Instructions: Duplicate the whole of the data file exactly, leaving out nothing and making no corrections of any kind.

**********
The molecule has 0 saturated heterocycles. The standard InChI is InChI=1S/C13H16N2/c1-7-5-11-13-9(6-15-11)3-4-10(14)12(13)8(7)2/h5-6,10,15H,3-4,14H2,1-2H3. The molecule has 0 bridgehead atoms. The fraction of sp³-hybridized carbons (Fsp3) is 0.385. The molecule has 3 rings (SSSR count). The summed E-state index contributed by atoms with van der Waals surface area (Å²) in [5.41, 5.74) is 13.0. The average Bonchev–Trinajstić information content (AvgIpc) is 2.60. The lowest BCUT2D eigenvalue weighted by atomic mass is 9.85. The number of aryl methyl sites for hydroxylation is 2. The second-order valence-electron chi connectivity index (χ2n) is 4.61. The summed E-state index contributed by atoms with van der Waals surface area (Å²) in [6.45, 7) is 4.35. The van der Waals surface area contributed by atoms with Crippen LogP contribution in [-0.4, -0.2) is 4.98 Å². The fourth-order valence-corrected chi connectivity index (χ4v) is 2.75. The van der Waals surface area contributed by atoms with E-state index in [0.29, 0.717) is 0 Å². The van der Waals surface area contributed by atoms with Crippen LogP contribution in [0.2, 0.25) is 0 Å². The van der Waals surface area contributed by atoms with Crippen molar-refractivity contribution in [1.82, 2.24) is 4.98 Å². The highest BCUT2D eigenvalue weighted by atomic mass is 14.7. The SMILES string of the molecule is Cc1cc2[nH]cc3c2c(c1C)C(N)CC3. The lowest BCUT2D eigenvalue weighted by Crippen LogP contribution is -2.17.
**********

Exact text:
The molecule has 0 saturated heterocycles. The standard InChI is InChI=1S/C13H16N2/c1-7-5-11-13-9(6-15-11)3-4-10(14)12(13)8(7)2/h5-6,10,15H,3-4,14H2,1-2H3. The molecule has 0 bridgehead atoms. The fraction of sp³-hybridized carbons (Fsp3) is 0.385. The molecule has 3 rings (SSSR count). The summed E-state index contributed by atoms with van der Waals surface area (Å²) in [5.41, 5.74) is 13.0. The average Bonchev–Trinajstić information content (AvgIpc) is 2.60. The lowest BCUT2D eigenvalue weighted by atomic mass is 9.85. The number of aryl methyl sites for hydroxylation is 2. The second-order valence-electron chi connectivity index (χ2n) is 4.61. The summed E-state index contributed by atoms with van der Waals surface area (Å²) in [6.45, 7) is 4.35. The van der Waals surface area contributed by atoms with Crippen LogP contribution in [-0.4, -0.2) is 4.98 Å². The fourth-order valence-corrected chi connectivity index (χ4v) is 2.75. The van der Waals surface area contributed by atoms with E-state index in [0.29, 0.717) is 0 Å². The van der Waals surface area contributed by atoms with Crippen LogP contribution in [0.2, 0.25) is 0 Å². The van der Waals surface area contributed by atoms with Crippen molar-refractivity contribution in [1.82, 2.24) is 4.98 Å². The highest BCUT2D eigenvalue weighted by atomic mass is 14.7. The SMILES string of the molecule is Cc1cc2[nH]cc3c2c(c1C)C(N)CC3. The lowest BCUT2D eigenvalue weighted by Crippen LogP contribution is -2.17.